Assuring Classroom Listening and Focus: The Need to Prohibit Electronics

Does a leading manufacturer of cars, Ford, concern itself with whether assembly workers have efficient equipment to conduct their jobs most productively? Does a leading software developer, Microsoft, worry whether programmers have quality code and application code features to efficiently perform their jobs? Does a restaurant, Outback Steakhouse, concern itself with whether the ovens and […]

Procrastination Robs both Assignment Creativity and Effectiveness: The Need for Incubation Time

In conjunction with a weekly Marketing Management course assignment, I had an eye-opening student encounter worth sharing. The student had turned in his assignment incorrectly and had come to my office to discuss his concern. I asked him why he didn’t email me for clarification, as students know they can do so and I will […]

Recreating Academic Rigor and Removing Blame from Students: A Faculty Responsibility

My mother who lives in Phoenix recently brought to my attention an article that appeared in the Arizona Republic on August 20 entitled, “College Education Needs Refocusing,” written by their columnist Robert Robb in the Opinion section.  Very notable comments from the article include the following: The average college student’s studying time has shrunk by […]

Application Oriented Tests and Crib Sheets are a Winning Partnership

My examination philosophy is to test the application of what is being covered and minimize the level of memorization and regurgitation involved. The workplace and life is about applying your education, not the recollection of memorizing facts, processes and definitions.  My tests focus on critical thinking and the application of course topics similar to the […]

Motivating Students to Spend Sufficient Time on Weekly Assignments

“Professor Heller, that’s voodoo math” was one of the funniest student comments I ever received after going through an in-class exercise in a college course.  The topic I was addressing was how much time students should expect to spend completing assignments and reading preparation materials for class during a non-testing week (weekly homework). My classroom exercise […]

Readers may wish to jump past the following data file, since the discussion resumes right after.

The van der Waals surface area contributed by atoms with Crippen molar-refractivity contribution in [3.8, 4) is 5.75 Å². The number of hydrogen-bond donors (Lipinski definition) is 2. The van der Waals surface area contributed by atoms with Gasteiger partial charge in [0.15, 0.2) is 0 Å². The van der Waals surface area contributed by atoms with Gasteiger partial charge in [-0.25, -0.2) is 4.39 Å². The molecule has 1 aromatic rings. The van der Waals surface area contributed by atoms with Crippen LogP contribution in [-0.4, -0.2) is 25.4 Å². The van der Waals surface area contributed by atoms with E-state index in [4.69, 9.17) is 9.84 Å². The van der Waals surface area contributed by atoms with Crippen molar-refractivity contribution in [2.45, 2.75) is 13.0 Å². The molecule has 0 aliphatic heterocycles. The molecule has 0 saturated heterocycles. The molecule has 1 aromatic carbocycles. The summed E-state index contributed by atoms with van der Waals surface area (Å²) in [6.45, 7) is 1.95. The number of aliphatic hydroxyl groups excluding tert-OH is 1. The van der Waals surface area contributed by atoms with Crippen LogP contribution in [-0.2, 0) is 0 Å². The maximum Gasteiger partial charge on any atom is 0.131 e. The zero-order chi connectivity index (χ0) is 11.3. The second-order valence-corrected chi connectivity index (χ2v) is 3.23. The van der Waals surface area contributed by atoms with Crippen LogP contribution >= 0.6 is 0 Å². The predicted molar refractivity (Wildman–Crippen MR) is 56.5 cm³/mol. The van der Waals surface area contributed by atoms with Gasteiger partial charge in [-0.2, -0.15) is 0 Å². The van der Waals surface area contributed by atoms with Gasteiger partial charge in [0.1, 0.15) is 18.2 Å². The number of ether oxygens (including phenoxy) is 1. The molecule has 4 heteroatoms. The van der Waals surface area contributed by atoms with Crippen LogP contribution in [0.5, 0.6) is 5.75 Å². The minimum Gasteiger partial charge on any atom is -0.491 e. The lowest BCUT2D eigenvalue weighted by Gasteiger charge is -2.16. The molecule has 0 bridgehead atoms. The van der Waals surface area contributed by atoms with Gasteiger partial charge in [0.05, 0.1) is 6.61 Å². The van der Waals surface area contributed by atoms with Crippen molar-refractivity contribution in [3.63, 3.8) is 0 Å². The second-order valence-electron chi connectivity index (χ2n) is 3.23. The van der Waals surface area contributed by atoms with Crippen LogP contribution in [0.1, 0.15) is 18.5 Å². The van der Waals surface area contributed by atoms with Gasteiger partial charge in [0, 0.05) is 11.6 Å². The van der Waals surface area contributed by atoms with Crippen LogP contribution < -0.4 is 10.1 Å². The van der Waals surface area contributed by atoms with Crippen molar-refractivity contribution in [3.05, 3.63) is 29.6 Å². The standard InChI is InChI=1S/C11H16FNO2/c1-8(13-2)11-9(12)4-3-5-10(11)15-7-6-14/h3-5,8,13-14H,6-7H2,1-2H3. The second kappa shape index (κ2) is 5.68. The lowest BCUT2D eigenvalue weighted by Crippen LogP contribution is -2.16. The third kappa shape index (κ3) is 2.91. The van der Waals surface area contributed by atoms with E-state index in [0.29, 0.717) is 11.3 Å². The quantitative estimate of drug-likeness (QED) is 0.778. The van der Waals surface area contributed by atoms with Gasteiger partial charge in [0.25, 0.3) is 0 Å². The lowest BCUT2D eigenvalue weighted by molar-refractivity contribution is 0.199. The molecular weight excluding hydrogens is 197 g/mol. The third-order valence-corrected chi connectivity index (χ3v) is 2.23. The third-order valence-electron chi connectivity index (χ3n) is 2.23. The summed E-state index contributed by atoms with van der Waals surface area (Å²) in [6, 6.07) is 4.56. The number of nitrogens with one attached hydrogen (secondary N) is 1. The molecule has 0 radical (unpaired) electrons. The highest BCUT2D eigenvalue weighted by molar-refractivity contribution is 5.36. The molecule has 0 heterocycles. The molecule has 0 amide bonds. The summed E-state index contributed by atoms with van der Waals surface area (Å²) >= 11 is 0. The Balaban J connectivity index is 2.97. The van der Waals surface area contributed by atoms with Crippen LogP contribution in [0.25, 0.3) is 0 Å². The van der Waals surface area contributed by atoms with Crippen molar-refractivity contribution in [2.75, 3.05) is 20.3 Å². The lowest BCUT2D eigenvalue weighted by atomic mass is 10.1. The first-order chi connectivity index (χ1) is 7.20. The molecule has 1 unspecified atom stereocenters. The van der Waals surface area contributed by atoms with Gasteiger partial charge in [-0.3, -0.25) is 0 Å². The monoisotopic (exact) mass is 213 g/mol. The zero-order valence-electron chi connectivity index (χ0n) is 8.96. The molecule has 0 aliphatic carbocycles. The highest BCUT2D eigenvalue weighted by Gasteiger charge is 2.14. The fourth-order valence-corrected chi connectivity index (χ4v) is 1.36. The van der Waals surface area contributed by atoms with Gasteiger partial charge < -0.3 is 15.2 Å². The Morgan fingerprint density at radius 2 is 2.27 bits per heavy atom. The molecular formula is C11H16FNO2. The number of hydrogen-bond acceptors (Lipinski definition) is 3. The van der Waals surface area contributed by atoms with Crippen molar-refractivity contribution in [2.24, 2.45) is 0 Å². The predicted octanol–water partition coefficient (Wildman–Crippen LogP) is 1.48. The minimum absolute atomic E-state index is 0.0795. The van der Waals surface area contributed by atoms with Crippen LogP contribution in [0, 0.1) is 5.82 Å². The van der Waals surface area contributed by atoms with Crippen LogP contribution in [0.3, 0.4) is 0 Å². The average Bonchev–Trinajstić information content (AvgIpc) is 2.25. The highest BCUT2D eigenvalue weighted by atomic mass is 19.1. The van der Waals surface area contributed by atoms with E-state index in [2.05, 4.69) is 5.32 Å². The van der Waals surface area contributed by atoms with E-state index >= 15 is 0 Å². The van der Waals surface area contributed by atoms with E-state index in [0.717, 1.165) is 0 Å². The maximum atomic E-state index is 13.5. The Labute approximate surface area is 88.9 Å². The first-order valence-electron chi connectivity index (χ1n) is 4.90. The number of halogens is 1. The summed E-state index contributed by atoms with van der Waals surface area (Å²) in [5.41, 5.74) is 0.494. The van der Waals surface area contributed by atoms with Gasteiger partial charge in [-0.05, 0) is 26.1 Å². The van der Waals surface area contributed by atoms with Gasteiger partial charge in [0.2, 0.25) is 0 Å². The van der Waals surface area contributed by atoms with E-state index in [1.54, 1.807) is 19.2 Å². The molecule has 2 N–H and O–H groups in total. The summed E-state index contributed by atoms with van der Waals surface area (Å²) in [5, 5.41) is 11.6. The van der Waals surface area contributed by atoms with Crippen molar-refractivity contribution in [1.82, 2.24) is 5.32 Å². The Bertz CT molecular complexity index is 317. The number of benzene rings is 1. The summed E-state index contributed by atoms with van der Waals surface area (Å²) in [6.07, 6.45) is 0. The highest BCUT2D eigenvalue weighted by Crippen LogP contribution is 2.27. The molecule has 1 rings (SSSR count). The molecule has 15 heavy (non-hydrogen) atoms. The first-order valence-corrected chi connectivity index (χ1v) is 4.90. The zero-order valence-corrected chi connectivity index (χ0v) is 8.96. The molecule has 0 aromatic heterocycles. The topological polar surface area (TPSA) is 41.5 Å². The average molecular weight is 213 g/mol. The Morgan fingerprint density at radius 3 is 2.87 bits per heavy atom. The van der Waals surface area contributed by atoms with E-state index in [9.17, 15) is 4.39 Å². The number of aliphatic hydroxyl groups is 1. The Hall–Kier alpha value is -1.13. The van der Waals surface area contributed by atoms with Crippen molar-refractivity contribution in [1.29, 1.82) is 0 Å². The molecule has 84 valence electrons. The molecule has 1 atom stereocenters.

Elevating College Attendance a Combination of Techniques

Motivating students to attend class involves a combination of techniques. Focusing class time on the application, versus content, of academic topics through real-world exercises engages committed, high-tier students and makes them eager to attend. Students should want to attend lectures to take advantage of the unique learning opportunity provided by their professors, but the reality […]

It's not Necessarily Making the “Right” Decision; It's Making That Decision "Right" .

Recently during a religious study group a woman mentioned: It’s not necessarily making the “right” decision; it’s making that decision “right”. This woman’s mother had uttered these words of advice to her in conjunction with a parenting issue. I believe this is a very profound and powerful concept that enters our life constantly. Constantly Confronted by […]

Undergraduates Deserve Cases with Shorter and Topic-Specific Mini-Cases

Typical graduate business school (MBA) programs rely primarily on the case approach in most of their courses, but many undergraduate business students may not enroll in a graduate business program, or may work in industry for several years before returning for a graduate business degree, so they do not get exposure to this invaluable training […]

Business School Teaching Methods Improved with Application Orientation and Unannounced Quizzes

The merits of class time focusing on teaching application over content was an important message I learned from attending a seminar by Alan November at the outset of my teaching career. Alan is an international leader in education technology who believes that content is best taught outside the classroom with Internet vehicles leading the way. […]

Business School Curriculum Teaching Breadth versus Depth

“Professor Heller, less is better.” “Professor Heller you move too fast, we cover too much material.” I often hear comments in person or read them on course evaluations reflecting these student sentiments. However, students typically do not have the vision or maturity to realize that Breadth is Better than Depth in their long-term interests. I […]